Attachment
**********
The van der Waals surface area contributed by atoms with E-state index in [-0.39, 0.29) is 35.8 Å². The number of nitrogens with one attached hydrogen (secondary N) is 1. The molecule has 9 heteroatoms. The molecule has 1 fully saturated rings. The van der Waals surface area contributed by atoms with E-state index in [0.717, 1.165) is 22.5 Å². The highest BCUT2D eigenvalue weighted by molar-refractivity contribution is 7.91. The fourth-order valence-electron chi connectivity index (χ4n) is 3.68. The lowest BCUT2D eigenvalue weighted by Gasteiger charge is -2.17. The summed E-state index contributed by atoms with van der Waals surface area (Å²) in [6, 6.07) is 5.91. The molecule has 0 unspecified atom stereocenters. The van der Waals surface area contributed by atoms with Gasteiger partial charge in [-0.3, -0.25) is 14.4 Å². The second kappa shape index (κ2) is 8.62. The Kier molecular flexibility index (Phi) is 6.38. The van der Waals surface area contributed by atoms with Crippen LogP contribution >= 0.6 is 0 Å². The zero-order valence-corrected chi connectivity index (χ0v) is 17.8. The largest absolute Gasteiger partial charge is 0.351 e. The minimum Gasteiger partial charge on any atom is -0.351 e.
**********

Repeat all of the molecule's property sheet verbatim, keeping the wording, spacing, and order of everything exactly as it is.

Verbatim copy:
The van der Waals surface area contributed by atoms with E-state index in [-0.39, 0.29) is 35.8 Å². The number of nitrogens with one attached hydrogen (secondary N) is 1. The molecule has 9 heteroatoms. The molecule has 1 fully saturated rings. The van der Waals surface area contributed by atoms with E-state index in [0.717, 1.165) is 22.5 Å². The highest BCUT2D eigenvalue weighted by molar-refractivity contribution is 7.91. The fourth-order valence-electron chi connectivity index (χ4n) is 3.68. The lowest BCUT2D eigenvalue weighted by Gasteiger charge is -2.17. The summed E-state index contributed by atoms with van der Waals surface area (Å²) in [6, 6.07) is 5.91. The molecule has 0 unspecified atom stereocenters. The van der Waals surface area contributed by atoms with Gasteiger partial charge in [-0.3, -0.25) is 14.4 Å². The second kappa shape index (κ2) is 8.62. The Kier molecular flexibility index (Phi) is 6.38. The van der Waals surface area contributed by atoms with Crippen LogP contribution >= 0.6 is 0 Å². The zero-order valence-corrected chi connectivity index (χ0v) is 17.8. The largest absolute Gasteiger partial charge is 0.351 e. The minimum Gasteiger partial charge on any atom is -0.351 e.